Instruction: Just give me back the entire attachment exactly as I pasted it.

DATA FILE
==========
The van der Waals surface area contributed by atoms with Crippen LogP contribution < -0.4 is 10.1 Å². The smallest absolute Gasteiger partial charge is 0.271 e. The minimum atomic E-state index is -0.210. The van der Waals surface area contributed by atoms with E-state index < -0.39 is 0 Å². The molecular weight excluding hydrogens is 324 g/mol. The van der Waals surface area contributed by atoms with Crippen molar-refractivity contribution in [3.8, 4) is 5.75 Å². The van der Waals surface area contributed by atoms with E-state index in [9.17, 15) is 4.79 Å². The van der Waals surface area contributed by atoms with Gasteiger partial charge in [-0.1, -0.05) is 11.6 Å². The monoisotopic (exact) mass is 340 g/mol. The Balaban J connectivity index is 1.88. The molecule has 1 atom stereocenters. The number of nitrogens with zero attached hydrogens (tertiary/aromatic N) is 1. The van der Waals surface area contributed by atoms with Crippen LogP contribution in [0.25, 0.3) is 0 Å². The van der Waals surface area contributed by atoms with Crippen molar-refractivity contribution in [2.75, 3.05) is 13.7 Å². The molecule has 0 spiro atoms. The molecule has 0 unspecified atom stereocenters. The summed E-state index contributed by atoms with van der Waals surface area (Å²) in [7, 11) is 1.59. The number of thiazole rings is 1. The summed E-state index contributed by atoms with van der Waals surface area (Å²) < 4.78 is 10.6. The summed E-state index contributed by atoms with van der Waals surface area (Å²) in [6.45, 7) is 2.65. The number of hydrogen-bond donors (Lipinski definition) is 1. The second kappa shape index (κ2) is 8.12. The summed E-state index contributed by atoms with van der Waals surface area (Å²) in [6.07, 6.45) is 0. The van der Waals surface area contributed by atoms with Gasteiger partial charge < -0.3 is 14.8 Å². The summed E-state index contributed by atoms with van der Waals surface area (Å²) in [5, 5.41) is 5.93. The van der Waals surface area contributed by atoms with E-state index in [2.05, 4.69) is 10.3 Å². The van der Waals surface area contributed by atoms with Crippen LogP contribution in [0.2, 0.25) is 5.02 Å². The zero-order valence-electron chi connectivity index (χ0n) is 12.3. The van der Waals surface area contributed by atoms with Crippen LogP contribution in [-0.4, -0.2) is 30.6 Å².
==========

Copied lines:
The van der Waals surface area contributed by atoms with Crippen LogP contribution < -0.4 is 10.1 Å². The smallest absolute Gasteiger partial charge is 0.271 e. The minimum atomic E-state index is -0.210. The van der Waals surface area contributed by atoms with E-state index < -0.39 is 0 Å². The molecular weight excluding hydrogens is 324 g/mol. The van der Waals surface area contributed by atoms with Crippen molar-refractivity contribution in [3.8, 4) is 5.75 Å². The van der Waals surface area contributed by atoms with E-state index in [9.17, 15) is 4.79 Å². The van der Waals surface area contributed by atoms with Gasteiger partial charge in [-0.1, -0.05) is 11.6 Å². The monoisotopic (exact) mass is 340 g/mol. The Balaban J connectivity index is 1.88. The molecule has 1 atom stereocenters. The number of nitrogens with zero attached hydrogens (tertiary/aromatic N) is 1. The van der Waals surface area contributed by atoms with Crippen LogP contribution in [0.25, 0.3) is 0 Å². The van der Waals surface area contributed by atoms with Crippen molar-refractivity contribution in [2.75, 3.05) is 13.7 Å². The molecule has 0 spiro atoms. The molecule has 0 unspecified atom stereocenters. The summed E-state index contributed by atoms with van der Waals surface area (Å²) in [7, 11) is 1.59. The number of thiazole rings is 1. The summed E-state index contributed by atoms with van der Waals surface area (Å²) < 4.78 is 10.6. The summed E-state index contributed by atoms with van der Waals surface area (Å²) in [6.45, 7) is 2.65. The number of hydrogen-bond donors (Lipinski definition) is 1. The second kappa shape index (κ2) is 8.12. The summed E-state index contributed by atoms with van der Waals surface area (Å²) in [6.07, 6.45) is 0. The van der Waals surface area contributed by atoms with Gasteiger partial charge < -0.3 is 14.8 Å². The summed E-state index contributed by atoms with van der Waals surface area (Å²) in [5, 5.41) is 5.93. The van der Waals surface area contributed by atoms with E-state index in [2.05, 4.69) is 10.3 Å². The van der Waals surface area contributed by atoms with Crippen LogP contribution in [0.2, 0.25) is 5.02 Å². The zero-order valence-electron chi connectivity index (χ0n) is 12.3. The van der Waals surface area contributed by atoms with Crippen LogP contribution in [-0.4, -0.2) is 30.6 Å².